In modern times, the People’s Republic of China has steadily grown in influence across the African continent. First, China was part of broader anti-colonial, pro-communist movements, then as a provider of developmental assistance. In 1999, China charted a new direction with its “Going Out” strategy that encouraged Chinese enterprises to invest overseas. Since 2000, Chinese economic growth in Africa has taken-off exponentially: imports to China from Africa have shot up twenty times, Africa now receives half of all Chinese aid, and trade between the two tops $200 billion. The success of the “Going Out” strategy was further propelled by incorporation of the signature 2013 economic Belt and Road Initiative. As part of the initiative, China has fronted a significant share of financing for the $4.5 billion Ethiopia-Djibouti Railway, the $600 million Doraleh Multipurpose Port in Djibouti, and the $3.2 billion Mombasa-Nairobi Railroad, among other projects in east Africa alone. While it is hard to piece together all the thousands of projects and investments made by China across the continent, the American Enterprise Institute estimates there have been over $298 billion in private and public loans in various sub-Saharan African countries since 2005. More importantly, China has not only become the lender of last resort for more advanced African nations, in lieu of more stringent loans and terms by lenders such as the International Monetary Fund or World Bank, but also the lender of first resort for many more, underserved nations. Moreover, initial Chinese investments have attracted other global investments from the UAE, Japan, and others that may have been reticent to invest in Africa before. Finally, investments by China have been an opportunity to improve African livelihoods and economic prospects, when leveraged properly by African nations.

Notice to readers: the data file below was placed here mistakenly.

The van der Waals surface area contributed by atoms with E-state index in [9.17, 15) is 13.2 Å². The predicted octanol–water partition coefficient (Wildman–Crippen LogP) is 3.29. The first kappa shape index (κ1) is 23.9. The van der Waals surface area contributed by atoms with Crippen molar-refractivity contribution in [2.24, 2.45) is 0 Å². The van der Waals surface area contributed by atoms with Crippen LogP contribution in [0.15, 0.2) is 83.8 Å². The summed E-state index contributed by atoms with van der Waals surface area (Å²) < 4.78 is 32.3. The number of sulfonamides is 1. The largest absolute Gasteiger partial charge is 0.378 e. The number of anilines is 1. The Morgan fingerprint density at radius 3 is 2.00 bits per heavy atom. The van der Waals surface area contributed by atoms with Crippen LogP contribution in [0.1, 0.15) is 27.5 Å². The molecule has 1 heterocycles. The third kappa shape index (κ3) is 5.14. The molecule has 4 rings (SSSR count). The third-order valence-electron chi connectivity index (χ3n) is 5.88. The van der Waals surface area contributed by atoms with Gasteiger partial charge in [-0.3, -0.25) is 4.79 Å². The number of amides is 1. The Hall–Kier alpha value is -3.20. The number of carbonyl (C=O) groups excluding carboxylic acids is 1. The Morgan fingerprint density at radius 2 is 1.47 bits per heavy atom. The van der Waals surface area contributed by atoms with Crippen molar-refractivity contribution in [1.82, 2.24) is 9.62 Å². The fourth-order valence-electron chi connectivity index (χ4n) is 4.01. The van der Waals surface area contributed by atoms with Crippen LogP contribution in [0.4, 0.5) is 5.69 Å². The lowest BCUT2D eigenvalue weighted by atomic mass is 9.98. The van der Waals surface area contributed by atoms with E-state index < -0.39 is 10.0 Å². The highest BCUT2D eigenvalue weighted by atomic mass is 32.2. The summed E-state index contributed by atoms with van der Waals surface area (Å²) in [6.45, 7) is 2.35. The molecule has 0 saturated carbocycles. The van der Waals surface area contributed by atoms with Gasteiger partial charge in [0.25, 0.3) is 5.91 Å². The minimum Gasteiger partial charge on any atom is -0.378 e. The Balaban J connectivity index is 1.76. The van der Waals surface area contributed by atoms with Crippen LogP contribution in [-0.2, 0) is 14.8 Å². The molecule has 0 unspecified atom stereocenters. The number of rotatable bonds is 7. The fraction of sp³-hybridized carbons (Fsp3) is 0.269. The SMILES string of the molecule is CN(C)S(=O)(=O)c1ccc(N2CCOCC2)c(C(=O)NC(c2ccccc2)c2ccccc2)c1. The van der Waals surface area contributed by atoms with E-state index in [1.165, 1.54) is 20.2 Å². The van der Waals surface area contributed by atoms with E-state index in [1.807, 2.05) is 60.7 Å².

Flashing Warning Signs